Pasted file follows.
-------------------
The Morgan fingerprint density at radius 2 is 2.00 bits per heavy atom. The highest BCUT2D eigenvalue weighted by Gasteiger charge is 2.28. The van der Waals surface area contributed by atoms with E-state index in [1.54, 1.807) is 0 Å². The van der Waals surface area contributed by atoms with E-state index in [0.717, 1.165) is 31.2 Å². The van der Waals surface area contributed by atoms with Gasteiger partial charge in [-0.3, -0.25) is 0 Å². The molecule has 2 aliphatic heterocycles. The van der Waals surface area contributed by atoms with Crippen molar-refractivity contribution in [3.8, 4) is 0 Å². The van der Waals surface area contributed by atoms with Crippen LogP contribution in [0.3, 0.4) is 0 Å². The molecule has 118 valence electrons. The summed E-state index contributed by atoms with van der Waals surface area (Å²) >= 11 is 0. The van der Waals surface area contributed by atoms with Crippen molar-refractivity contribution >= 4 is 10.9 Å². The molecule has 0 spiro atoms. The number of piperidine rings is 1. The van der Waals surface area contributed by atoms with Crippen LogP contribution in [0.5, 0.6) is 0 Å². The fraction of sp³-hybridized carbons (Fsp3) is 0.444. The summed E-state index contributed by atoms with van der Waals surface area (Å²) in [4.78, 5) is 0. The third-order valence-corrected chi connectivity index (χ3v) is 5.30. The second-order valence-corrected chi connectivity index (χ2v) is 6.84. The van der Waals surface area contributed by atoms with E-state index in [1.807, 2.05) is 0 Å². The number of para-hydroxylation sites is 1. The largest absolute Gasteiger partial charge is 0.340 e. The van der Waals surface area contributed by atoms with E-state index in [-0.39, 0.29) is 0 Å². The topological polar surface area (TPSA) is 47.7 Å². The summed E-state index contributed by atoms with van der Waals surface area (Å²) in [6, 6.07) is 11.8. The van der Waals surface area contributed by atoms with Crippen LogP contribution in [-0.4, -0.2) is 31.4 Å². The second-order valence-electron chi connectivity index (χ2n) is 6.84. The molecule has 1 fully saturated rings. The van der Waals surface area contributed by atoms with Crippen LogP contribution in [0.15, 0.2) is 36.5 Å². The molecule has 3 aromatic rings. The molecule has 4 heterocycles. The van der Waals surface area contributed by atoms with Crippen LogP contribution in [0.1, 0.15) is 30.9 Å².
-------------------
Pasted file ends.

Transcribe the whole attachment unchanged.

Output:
The Morgan fingerprint density at radius 2 is 2.00 bits per heavy atom. The highest BCUT2D eigenvalue weighted by Gasteiger charge is 2.28. The van der Waals surface area contributed by atoms with E-state index in [1.54, 1.807) is 0 Å². The van der Waals surface area contributed by atoms with E-state index in [0.717, 1.165) is 31.2 Å². The van der Waals surface area contributed by atoms with Gasteiger partial charge in [-0.3, -0.25) is 0 Å². The molecule has 2 aliphatic heterocycles. The van der Waals surface area contributed by atoms with Crippen molar-refractivity contribution in [3.8, 4) is 0 Å². The van der Waals surface area contributed by atoms with Crippen LogP contribution in [0.3, 0.4) is 0 Å². The molecule has 118 valence electrons. The summed E-state index contributed by atoms with van der Waals surface area (Å²) >= 11 is 0. The van der Waals surface area contributed by atoms with Crippen molar-refractivity contribution >= 4 is 10.9 Å². The molecule has 0 spiro atoms. The number of piperidine rings is 1. The van der Waals surface area contributed by atoms with Crippen LogP contribution in [0.5, 0.6) is 0 Å². The fraction of sp³-hybridized carbons (Fsp3) is 0.444. The summed E-state index contributed by atoms with van der Waals surface area (Å²) in [4.78, 5) is 0. The third-order valence-corrected chi connectivity index (χ3v) is 5.30. The second-order valence-corrected chi connectivity index (χ2v) is 6.84. The van der Waals surface area contributed by atoms with E-state index in [1.807, 2.05) is 0 Å². The number of para-hydroxylation sites is 1. The largest absolute Gasteiger partial charge is 0.340 e. The van der Waals surface area contributed by atoms with E-state index in [-0.39, 0.29) is 0 Å². The topological polar surface area (TPSA) is 47.7 Å². The summed E-state index contributed by atoms with van der Waals surface area (Å²) in [6, 6.07) is 11.8. The van der Waals surface area contributed by atoms with Crippen LogP contribution in [-0.4, -0.2) is 31.4 Å². The second-order valence-electron chi connectivity index (χ2n) is 6.84. The molecule has 1 fully saturated rings. The van der Waals surface area contributed by atoms with Crippen LogP contribution in [0.15, 0.2) is 36.5 Å². The molecule has 3 aromatic rings. The molecule has 4 heterocycles. The van der Waals surface area contributed by atoms with Crippen LogP contribution in [0.1, 0.15) is 30.9 Å².